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'Jihadi Brides' Praise Death Of Australian IS Militant


While Umm Jihad tweeted about her sense of contentment, Umm Abdullatif (both allegedly pictured) called on Western Muslims to carry out terror attacks in their home countries.

While Umm Jihad tweeted about her sense of contentment, Umm Abdullatif (both allegedly pictured) called on Western Muslims to carry out terror attacks in their home countries.

"Allhamdulilah all we wish for is our husbands [sic] blood to be shed for the sake of Allah."

That was the reaction of Umm Abdullatif, an Australian woman who has joined the Islamic State (IS) group in Mosul, to reports of the death of a fellow Australian militant who was killed fighting alongside IS in Syria this week.

That Australian militant, known as Abu Jihad al-Australi, is thought to be 23-year-old Suhan Raham from the Melbourne suburb of Roxburgh Park, according to Australia's The Age. It has not been possible to independently verify the report.

As images of Abu Jihad's bloodied body were shared on social media on March 18, the women who knew him -- including Umm Jihad, a woman claiming to be his wife -- expressed not grief at his death, but contentment and even joy.

Umm Jihad, who tweeted an image apparently showing Abu Jihad's body, announced the death of her husband on Twitter. Abu Jihad had "fought in the front lines until he obtained shahadah [martyrdom]," she wrote.

Umm Jihad said she was "the most content I have ever been in my life."

Umm Jihad's nationality is unknown, but The Age reported that Raham is thought to have married a "jihadi bride" from the United States.

While Umm Jihad tweeted about her sense of contentment, Umm Abdullatif called on Western Muslims to carry out terror attacks in their home countries. "Kill Kuffar [infidels] in alleyways, stab them and poison them. Poison your teachers. Go to haram [forbidden] restaurants and poison the food in large quantities," Umm Abdullatif tweeted.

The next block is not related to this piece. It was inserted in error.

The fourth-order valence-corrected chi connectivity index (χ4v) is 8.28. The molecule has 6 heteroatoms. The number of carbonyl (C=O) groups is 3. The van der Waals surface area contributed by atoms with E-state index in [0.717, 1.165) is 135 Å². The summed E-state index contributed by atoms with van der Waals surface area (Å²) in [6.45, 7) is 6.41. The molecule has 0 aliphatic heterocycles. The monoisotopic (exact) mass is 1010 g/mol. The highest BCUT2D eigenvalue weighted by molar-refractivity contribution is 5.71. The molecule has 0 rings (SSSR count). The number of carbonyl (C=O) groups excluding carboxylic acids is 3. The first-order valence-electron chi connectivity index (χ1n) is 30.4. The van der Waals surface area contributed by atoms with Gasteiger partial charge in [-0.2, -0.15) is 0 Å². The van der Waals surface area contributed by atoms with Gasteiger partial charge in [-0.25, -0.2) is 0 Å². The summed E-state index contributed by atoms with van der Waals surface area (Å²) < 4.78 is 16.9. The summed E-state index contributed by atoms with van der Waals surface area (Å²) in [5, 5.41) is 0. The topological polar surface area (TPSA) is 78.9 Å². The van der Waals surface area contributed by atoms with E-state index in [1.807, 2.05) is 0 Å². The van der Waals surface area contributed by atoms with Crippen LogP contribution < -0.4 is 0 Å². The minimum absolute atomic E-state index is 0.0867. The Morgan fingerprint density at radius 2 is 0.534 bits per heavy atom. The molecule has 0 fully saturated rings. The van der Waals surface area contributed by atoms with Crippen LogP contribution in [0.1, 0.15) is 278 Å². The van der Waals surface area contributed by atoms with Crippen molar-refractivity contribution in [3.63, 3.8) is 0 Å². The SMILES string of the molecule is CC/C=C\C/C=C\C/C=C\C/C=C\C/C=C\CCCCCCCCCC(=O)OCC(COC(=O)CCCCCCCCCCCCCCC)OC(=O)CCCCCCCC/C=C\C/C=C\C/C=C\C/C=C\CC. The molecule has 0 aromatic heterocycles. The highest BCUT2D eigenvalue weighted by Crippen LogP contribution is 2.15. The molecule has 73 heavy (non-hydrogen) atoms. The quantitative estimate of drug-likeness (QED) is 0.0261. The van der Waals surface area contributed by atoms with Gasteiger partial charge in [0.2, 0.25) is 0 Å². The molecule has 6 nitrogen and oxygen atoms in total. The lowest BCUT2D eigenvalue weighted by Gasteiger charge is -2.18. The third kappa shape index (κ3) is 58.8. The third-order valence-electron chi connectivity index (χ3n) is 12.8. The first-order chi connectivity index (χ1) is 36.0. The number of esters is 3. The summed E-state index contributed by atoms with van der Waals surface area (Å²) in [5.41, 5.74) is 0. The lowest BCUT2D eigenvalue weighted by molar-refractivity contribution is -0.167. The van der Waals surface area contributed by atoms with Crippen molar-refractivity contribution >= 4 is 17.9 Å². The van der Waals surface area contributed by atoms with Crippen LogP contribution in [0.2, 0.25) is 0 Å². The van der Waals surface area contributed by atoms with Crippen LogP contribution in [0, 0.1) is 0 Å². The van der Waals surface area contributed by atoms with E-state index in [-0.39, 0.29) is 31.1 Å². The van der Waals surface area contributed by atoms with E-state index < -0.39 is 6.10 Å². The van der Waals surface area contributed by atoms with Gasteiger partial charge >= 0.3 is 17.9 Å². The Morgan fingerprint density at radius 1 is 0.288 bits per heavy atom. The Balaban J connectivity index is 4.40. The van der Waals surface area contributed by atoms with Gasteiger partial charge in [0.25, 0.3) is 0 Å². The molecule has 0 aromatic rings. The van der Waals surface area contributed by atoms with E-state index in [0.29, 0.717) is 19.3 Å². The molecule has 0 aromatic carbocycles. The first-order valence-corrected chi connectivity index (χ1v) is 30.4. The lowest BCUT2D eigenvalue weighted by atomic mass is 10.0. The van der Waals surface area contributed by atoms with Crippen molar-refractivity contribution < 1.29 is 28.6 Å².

Muslim women in the West would not be deterred from sending their husbands to fight in the Middle East, Umm Abdullatif added. "Our husbands die in frontlines but that doesn't stop women in the west from sending their husbands to kill kuffar. Attack: UK AUS & US," she tweeted.

Second Australian Killed

Abu Jihad al-Australi is the second man from Melbourne who has reportedly died in battle fighting alongside the IS group this month.

Australian teenager Jake Bilardi, who ran away from home to join the IS group in Iraq, is thought to have been killed in a suicide car bombing in the Iraqi town of Ramadi. Photographs posted on Twitter on March 11 showed a white van with an inset image of the alleged driver, who looked like Bilardi.

Australia's Department of Foreign Affairs has said that it has been unable to verify the deaths.

The Australian Security Intelligence Organization (Asio) warned in December that Australia is a significant source country for foreign fighters. Asio has identified around 70 Australians fighting in Syria and Iraq, from a total of about 3,000 Western militants.

That a distinct group of Australian IS militants exists in Syria was noted by Umm Jihad, who tweeted earlier this year that "there are soooo many Aussies and Brits here but where are the Americans, wake up u cowards."

"Who knew my fate would be living amongst a bunch of Australians, full on m8 [mate]. Love my Aussie family xo," Umm Jihad wrote in another tweet in January.

Photographs posted to social media have shown a far grislier side of Australian militants in Syria and Iraq, however.

In August, an Australian man thought to be Sydney resident Mohamed Elomar was photographed holding aloft two severed heads. Another militant, named as Khaled Sharrouf from Sydney, posted an photograph of his 7-year-old son holding a man's severed head. The photograph was thought to have been taken in Raqqa in Syria.

-- Joanna Paraszczuk

About This Blog

"Under The Black Flag" provides news, opinion, and analysis about the impact of the Islamic State (IS) extremist group in Syria, Iraq, and beyond. It focuses not only on the fight against terrorist groups in the Middle East, but also on the implications for the region and the world. The blog's primary author, James Miller, closely covered the first three years of the Arab Spring, with a focus on Syria, and is now the managing editor of The Interpreter, where he covers Russia's foreign and domestic policy and the Kremlin's wars in Syria and Ukraine. Follow him on Twitter: @Millermena

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